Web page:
Friends enjoy Honor Flight experience

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Two local Vietnam veterans and good friends, Bill Werges (left) and Bob Siegele, went on an Honor Flight to Washington, D.C., on Oct. 17. (Submitted photo)

By Audrey Posten, North Iowa Times Editor

Since it began in 2009, the non-profit Eastern Iowa Honor Flight has sent over 2,300 Iowa veterans to the nation’s capital to visit a variety of war memorials and historic sites. 

On Oct. 17, two local veterans and good friends, Bob Siegele and Bill Werges, joined the list, as they traveled from Cedar Rapids to Washington, D.C.

The two were among 87  veterans—along with guardians and other volunteers—who made the day-long trip.

“I’d been out there before,” said Siegele, a Marquette native and Vietnam veteran who served in the Air Force from 1964-1969. “My first time out there was on a citizenship course through the county 4-H. I was a junior in high school.”

This time around, he added, “I wanted to see how it had changed and also see the new memorials.”

Among the sites the group took in were the World War II, Korean War, Vietnam War, U.S. Air Force and Lincoln Memorials, as well as Arlington National Cemetery. Their charter buses took them past the White House, U.S. Capitol and other historic places.

“We spent about an hour at every place,” remarked Werges, who’s from Garnavillo. Also a Vietnam veteran, he served in the Army from 1965-1967. “The tour guide knew everything.”

“It was all first-class. They stopped traffic just like they do for the president,” Siegele noted with a smirk.

Werges said he was most impressed with the World War II Memorial and Arlington National Cemetery, where the group witnessed the changing of the guard at the Tomb of the Unknown Soldier.

“They don’t blink,” said Siegele, “and it’s so precise.”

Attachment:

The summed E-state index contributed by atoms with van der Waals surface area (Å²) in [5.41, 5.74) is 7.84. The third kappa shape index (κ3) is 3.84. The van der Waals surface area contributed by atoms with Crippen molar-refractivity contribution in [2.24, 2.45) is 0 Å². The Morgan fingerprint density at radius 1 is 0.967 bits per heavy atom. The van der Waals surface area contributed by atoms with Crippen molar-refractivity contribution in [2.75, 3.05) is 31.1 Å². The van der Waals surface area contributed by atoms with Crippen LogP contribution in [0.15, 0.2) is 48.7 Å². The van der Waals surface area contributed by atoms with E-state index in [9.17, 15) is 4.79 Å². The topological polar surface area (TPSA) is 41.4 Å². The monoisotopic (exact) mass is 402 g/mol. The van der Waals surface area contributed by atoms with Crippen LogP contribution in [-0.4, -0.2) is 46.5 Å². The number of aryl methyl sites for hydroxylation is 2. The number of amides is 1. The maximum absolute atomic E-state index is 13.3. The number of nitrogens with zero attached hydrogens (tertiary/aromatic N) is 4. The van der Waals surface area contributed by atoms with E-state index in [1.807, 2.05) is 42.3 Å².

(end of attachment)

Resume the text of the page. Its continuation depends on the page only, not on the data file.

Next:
Visiting the Vietnam Memorial was also a moving experience for the two veterans. There, they found the names of Clayton County soldiers who died in the war.

“There are 58,000 names on the wall,” Siegele stated. “It was quite a sacrifice.”

Other Honor Flight highlights included a visit from Senator Joni Ernst and a special “mail call,” through which Werges and Siegele received around 50 letters from the sixth- and seventh-grade classes at Clayton Ridge.

Everywhere they went, people were kind and welcoming, shared Werges. He estimated 2,500 to 3,000 people greeted them at the Cedar Rapids Airport when they arrived home that night. Among the crowd were law enforcement, Knights of Columbus, Scouts, fellow veterans, and family members. A live band even played.

“I was shaking, seeing all those people,” Siegele said. “We never expected it.”

As Vietnam veterans, the two said it was touching to receive a welcome they didn’t get when they came home from the war.

Werges is a 50-year member of Clay-Gar American Legion Post 723, while Siegele has been part of the Legion for 40 years and is currently vice-commander of Marquette Post 305. The two encourage other veterans, be it from World War II, Korea or Vietnam, to go on the Honor Flight.

“A lot of my Army buddies saw the photos, and now they want to go,” Werges said.

If veterans are concerned about getting around on the trip, Siegele and Werges said not to worry: wheelchairs are provided and EMTs are available in case of health issues.

“People should really take the time to go or serve as an escort. I’ve got applications if someone wants one,” Siegele said. “I know it’s something I’ll never forget.”

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